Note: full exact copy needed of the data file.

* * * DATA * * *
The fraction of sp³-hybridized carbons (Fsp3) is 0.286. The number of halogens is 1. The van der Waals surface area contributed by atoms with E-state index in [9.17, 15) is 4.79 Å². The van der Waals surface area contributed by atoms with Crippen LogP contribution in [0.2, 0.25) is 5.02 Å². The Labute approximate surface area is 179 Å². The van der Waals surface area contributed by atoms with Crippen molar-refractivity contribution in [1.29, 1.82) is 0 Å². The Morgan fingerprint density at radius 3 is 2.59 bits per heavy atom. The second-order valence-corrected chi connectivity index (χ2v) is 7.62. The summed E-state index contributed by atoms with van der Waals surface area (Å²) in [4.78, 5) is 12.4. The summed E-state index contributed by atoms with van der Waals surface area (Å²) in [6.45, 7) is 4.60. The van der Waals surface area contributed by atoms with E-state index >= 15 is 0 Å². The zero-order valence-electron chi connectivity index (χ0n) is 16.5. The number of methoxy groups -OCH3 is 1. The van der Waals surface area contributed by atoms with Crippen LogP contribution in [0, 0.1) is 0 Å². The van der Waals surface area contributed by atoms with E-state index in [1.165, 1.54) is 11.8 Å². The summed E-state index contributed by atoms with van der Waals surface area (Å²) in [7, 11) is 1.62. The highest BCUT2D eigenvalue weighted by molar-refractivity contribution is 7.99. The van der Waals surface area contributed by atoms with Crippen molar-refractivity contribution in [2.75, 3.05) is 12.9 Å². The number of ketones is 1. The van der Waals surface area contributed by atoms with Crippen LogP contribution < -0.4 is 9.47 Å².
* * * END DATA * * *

The fraction of sp³-hybridized carbons (Fsp3) is 0.286. The number of halogens is 1. The van der Waals surface area contributed by atoms with E-state index in [9.17, 15) is 4.79 Å². The van der Waals surface area contributed by atoms with Crippen LogP contribution in [0.2, 0.25) is 5.02 Å². The Labute approximate surface area is 179 Å². The van der Waals surface area contributed by atoms with Crippen molar-refractivity contribution in [1.29, 1.82) is 0 Å². The Morgan fingerprint density at radius 3 is 2.59 bits per heavy atom. The second-order valence-corrected chi connectivity index (χ2v) is 7.62. The summed E-state index contributed by atoms with van der Waals surface area (Å²) in [4.78, 5) is 12.4. The summed E-state index contributed by atoms with van der Waals surface area (Å²) in [6.45, 7) is 4.60. The van der Waals surface area contributed by atoms with E-state index >= 15 is 0 Å². The zero-order valence-electron chi connectivity index (χ0n) is 16.5. The number of methoxy groups -OCH3 is 1. The van der Waals surface area contributed by atoms with Crippen LogP contribution in [0, 0.1) is 0 Å². The van der Waals surface area contributed by atoms with E-state index in [1.165, 1.54) is 11.8 Å². The summed E-state index contributed by atoms with van der Waals surface area (Å²) in [7, 11) is 1.62. The highest BCUT2D eigenvalue weighted by molar-refractivity contribution is 7.99. The van der Waals surface area contributed by atoms with Crippen molar-refractivity contribution in [2.75, 3.05) is 12.9 Å². The number of ketones is 1. The van der Waals surface area contributed by atoms with Crippen LogP contribution < -0.4 is 9.47 Å².